A: The 2014 Pew Religious Landscape Survey found that white “born-again or evangelical” Protestants now account for 19 percent of American adults. They make up a core constituency of the Republican Party.
So the push has been strong to bring them to the polls.
The problem, say critics, is that there’s no universally agreed understanding of the terms “evangelical” or “born-again.”
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"Catholics will say yes to ‘evangelical,' Muslims, even atheists,” said Mark Gray, senior researcher at the Center for Applied Research in the Apostolate, a Catholic organization. Gray wrote in his blog that he might just be a "cranky social scientist" but on the evangelical question "the data you get back is, for lack of a better term, crap" that leads to over-counting this subgroup.
For many people, "evangelical is subtext for Christian,” said Kaylor. “So it comes across like, ‘Are you a Christian, or not?’ Or, more to the point, ‘Are you a God-fearing American, or not?’”
Something else is driving the vote, not people’s evangelical identification, he said.
Writer Sarah Posner found that "Trumpvangelical'" voters' real preoccupations are "immigration, Islamophobia and guns."
Q: Which religion question is most useful?
A: Experts lean toward the question about frequency of church attendance.
People who attend religious services frequently are more active and engaged in other institutions -- such as voting, sociologists say.
But most self-identified religious believers don’t go to church weekly or often. Neither do many young people and many non-Christians whose religious or spiritual focus is more centered in personal practice than in congregational worship.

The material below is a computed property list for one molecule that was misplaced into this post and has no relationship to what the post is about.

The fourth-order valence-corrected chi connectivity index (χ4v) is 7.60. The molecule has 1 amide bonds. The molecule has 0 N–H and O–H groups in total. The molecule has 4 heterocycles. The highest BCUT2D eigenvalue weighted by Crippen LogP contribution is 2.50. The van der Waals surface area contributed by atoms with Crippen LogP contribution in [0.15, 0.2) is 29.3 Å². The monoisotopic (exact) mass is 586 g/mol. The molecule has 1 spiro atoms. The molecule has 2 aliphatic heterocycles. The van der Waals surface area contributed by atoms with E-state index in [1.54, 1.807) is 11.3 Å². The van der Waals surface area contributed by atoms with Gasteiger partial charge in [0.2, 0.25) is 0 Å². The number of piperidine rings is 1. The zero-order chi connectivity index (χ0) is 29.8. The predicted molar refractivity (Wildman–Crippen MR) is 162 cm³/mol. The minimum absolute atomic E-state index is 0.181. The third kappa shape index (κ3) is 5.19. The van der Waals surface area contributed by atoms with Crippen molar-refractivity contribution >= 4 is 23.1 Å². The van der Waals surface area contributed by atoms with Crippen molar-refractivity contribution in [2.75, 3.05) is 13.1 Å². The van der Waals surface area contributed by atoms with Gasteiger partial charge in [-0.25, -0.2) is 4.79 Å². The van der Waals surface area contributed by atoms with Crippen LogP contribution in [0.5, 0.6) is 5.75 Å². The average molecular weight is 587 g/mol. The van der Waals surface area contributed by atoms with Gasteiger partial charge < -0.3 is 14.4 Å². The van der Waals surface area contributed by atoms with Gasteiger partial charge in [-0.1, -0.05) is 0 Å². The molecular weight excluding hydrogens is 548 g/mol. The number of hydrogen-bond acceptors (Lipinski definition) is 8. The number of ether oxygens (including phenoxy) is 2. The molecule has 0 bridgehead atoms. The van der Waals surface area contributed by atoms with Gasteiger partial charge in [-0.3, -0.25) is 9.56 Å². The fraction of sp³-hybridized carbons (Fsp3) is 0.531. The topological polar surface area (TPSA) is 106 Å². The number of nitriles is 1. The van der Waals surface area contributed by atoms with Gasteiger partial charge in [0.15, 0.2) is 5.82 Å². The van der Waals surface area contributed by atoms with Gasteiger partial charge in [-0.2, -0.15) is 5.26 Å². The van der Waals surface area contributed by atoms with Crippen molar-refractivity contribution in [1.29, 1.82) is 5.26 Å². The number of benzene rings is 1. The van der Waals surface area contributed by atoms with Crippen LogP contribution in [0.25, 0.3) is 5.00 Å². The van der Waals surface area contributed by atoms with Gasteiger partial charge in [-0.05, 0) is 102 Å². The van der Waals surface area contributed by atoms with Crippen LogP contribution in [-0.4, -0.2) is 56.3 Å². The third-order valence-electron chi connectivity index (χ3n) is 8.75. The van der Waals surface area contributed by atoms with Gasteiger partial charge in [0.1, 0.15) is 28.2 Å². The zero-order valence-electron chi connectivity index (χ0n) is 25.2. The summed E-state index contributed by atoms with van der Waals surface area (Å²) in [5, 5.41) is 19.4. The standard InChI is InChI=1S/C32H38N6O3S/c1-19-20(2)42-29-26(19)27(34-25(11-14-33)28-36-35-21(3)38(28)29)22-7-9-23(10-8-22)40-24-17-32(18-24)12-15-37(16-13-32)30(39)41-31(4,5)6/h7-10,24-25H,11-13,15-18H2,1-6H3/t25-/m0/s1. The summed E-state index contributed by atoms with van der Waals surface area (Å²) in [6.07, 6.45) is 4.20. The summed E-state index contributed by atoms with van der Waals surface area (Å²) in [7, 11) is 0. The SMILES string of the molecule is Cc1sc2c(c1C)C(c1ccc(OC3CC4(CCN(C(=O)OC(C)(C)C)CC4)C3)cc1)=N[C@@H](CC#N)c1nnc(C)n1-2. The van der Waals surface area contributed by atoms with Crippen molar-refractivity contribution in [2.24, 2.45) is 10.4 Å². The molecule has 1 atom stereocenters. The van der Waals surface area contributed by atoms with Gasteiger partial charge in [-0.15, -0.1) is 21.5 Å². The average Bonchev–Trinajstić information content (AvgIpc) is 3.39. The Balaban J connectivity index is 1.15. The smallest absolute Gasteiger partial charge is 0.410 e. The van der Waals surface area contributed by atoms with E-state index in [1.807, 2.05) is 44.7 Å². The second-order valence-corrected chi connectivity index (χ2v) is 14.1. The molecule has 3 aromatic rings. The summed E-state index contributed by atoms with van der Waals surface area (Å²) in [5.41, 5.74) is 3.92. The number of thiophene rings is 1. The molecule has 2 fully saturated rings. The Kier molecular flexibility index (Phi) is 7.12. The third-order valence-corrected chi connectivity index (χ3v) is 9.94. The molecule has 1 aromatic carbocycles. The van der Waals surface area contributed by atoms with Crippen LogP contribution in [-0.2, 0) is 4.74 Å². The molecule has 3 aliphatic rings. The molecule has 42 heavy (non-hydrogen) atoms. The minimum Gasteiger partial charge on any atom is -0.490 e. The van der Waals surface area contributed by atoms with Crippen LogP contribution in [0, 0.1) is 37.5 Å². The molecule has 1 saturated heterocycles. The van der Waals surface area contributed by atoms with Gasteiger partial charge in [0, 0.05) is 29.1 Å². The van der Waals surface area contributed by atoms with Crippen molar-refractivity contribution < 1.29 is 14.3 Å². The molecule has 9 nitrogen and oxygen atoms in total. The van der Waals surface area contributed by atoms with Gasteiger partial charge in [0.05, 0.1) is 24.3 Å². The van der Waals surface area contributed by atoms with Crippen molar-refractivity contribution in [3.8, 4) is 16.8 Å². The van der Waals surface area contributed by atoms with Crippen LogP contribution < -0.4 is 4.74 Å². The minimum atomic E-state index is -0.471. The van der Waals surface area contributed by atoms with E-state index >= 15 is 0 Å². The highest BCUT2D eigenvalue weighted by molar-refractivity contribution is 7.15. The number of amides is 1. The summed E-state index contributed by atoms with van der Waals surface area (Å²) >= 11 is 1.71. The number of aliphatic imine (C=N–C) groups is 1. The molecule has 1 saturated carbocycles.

Another reason worship attendance is problematic for polling: People tend to exaggerate their attendance and give the socially acceptable answer, one that puts them in a “good Christian” light.
RELATED STORY: Poll: Americans stretch the truth on attending church
Q: What exit poll question would critics add?
A: Kaylor leans toward a question assessing how important religion is in someone’s life. "It captures the nuance of spirituality in religion in America, ranging from the highly devout to the people with no religious identity who still find spirituality very important," he said.
Princeton university sociologist Robert Wuthnow, who recently charged that pollsters have created an innacurate, shallow and misleading portrait of American religion, would rather see a combination of questions.
If the goal of exit poll questions on religion is to learn voters’ value system framework, Wuthnow said, he would drop the Protestant/Catholic/Jew question.
“As much as I hate it, I would probably keep the evangelical question. And I would keep church attendance because it is a measure of behavior and so is voting. But I would add a third question: How important is religion in your life? You need a salience measure in there,” Wuthnow said.
The latter would shed light not only on the "no religion” folks but also many of the nominally religious voters. "Or you might identify as with a religion," Wuthnow said, "and not care a whit about it in life or, in this case, when you vote."
(Cathy Lynn Grossman is senior national correspondent for RNS)